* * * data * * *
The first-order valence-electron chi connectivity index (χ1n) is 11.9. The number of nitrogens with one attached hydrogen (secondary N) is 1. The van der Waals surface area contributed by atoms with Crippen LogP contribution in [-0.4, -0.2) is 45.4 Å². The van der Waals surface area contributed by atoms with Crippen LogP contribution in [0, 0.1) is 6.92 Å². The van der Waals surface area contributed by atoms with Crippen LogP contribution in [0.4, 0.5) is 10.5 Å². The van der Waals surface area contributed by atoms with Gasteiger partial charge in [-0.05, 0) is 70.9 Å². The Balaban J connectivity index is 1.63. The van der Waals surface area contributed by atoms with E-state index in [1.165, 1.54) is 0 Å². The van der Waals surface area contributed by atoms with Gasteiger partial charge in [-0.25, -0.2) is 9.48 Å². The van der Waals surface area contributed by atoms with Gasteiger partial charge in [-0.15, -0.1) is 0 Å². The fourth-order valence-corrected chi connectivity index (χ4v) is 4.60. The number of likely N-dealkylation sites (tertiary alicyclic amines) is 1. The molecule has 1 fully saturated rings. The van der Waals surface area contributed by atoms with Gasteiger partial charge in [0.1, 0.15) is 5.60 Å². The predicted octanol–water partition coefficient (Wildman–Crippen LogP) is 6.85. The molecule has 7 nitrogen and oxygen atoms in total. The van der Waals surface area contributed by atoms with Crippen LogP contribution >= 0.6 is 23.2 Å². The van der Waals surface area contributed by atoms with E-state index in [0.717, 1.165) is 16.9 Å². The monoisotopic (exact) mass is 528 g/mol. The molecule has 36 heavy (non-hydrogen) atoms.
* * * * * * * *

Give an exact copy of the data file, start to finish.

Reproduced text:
The first-order valence-electron chi connectivity index (χ1n) is 11.9. The number of nitrogens with one attached hydrogen (secondary N) is 1. The van der Waals surface area contributed by atoms with Crippen LogP contribution in [-0.4, -0.2) is 45.4 Å². The van der Waals surface area contributed by atoms with Crippen LogP contribution in [0, 0.1) is 6.92 Å². The van der Waals surface area contributed by atoms with Crippen LogP contribution in [0.4, 0.5) is 10.5 Å². The van der Waals surface area contributed by atoms with Gasteiger partial charge in [-0.05, 0) is 70.9 Å². The Balaban J connectivity index is 1.63. The van der Waals surface area contributed by atoms with E-state index in [1.165, 1.54) is 0 Å². The van der Waals surface area contributed by atoms with Gasteiger partial charge in [-0.25, -0.2) is 9.48 Å². The van der Waals surface area contributed by atoms with Gasteiger partial charge in [-0.15, -0.1) is 0 Å². The fourth-order valence-corrected chi connectivity index (χ4v) is 4.60. The number of likely N-dealkylation sites (tertiary alicyclic amines) is 1. The molecule has 1 fully saturated rings. The van der Waals surface area contributed by atoms with Gasteiger partial charge in [0.1, 0.15) is 5.60 Å². The predicted octanol–water partition coefficient (Wildman–Crippen LogP) is 6.85. The molecule has 7 nitrogen and oxygen atoms in total. The van der Waals surface area contributed by atoms with Crippen LogP contribution >= 0.6 is 23.2 Å². The van der Waals surface area contributed by atoms with E-state index in [0.717, 1.165) is 16.9 Å². The monoisotopic (exact) mass is 528 g/mol. The molecule has 36 heavy (non-hydrogen) atoms.